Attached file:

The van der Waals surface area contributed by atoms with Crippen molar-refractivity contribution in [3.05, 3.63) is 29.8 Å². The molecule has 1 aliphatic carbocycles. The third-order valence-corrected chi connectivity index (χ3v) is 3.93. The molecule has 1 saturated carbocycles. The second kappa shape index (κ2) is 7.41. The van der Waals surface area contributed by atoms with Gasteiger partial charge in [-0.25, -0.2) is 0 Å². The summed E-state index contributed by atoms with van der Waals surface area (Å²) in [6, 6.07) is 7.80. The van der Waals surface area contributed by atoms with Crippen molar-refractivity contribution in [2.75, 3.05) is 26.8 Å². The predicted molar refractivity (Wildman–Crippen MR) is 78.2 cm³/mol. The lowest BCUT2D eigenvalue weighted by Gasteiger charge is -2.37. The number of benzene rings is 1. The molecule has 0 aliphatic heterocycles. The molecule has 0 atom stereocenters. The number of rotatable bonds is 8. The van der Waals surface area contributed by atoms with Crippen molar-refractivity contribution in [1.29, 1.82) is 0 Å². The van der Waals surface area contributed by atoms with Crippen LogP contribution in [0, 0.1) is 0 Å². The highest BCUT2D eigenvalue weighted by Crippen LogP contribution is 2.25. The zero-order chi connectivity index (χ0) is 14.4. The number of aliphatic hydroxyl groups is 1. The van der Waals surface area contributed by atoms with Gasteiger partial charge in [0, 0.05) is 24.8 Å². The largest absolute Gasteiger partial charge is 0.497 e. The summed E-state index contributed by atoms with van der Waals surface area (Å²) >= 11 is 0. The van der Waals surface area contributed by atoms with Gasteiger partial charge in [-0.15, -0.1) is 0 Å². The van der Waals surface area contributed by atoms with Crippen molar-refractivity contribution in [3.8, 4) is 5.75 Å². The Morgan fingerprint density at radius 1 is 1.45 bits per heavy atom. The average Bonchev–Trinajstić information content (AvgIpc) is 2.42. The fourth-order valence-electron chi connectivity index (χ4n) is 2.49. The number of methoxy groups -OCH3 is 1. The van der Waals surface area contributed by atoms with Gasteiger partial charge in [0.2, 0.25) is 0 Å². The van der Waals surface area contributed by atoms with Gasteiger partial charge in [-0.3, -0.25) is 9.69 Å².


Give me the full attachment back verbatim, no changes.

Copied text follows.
The van der Waals surface area contributed by atoms with Crippen molar-refractivity contribution in [3.05, 3.63) is 29.8 Å². The molecule has 1 aliphatic carbocycles. The third-order valence-corrected chi connectivity index (χ3v) is 3.93. The molecule has 1 saturated carbocycles. The second kappa shape index (κ2) is 7.41. The van der Waals surface area contributed by atoms with Gasteiger partial charge in [-0.25, -0.2) is 0 Å². The summed E-state index contributed by atoms with van der Waals surface area (Å²) in [6, 6.07) is 7.80. The van der Waals surface area contributed by atoms with Crippen molar-refractivity contribution in [2.75, 3.05) is 26.8 Å². The predicted molar refractivity (Wildman–Crippen MR) is 78.2 cm³/mol. The lowest BCUT2D eigenvalue weighted by Gasteiger charge is -2.37. The number of benzene rings is 1. The molecule has 0 aliphatic heterocycles. The molecule has 0 atom stereocenters. The number of rotatable bonds is 8. The van der Waals surface area contributed by atoms with Crippen molar-refractivity contribution in [1.29, 1.82) is 0 Å². The van der Waals surface area contributed by atoms with Crippen LogP contribution in [0, 0.1) is 0 Å². The highest BCUT2D eigenvalue weighted by Crippen LogP contribution is 2.25. The zero-order chi connectivity index (χ0) is 14.4. The number of aliphatic hydroxyl groups is 1. The van der Waals surface area contributed by atoms with Gasteiger partial charge in [0, 0.05) is 24.8 Å². The largest absolute Gasteiger partial charge is 0.497 e. The summed E-state index contributed by atoms with van der Waals surface area (Å²) >= 11 is 0. The van der Waals surface area contributed by atoms with Gasteiger partial charge in [-0.15, -0.1) is 0 Å². The van der Waals surface area contributed by atoms with Crippen molar-refractivity contribution in [3.8, 4) is 5.75 Å². The Morgan fingerprint density at radius 1 is 1.45 bits per heavy atom. The average Bonchev–Trinajstić information content (AvgIpc) is 2.42. The fourth-order valence-electron chi connectivity index (χ4n) is 2.49. The number of methoxy groups -OCH3 is 1. The van der Waals surface area contributed by atoms with Gasteiger partial charge in [0.2, 0.25) is 0 Å². The van der Waals surface area contributed by atoms with Gasteiger partial charge in [-0.3, -0.25) is 9.69 Å².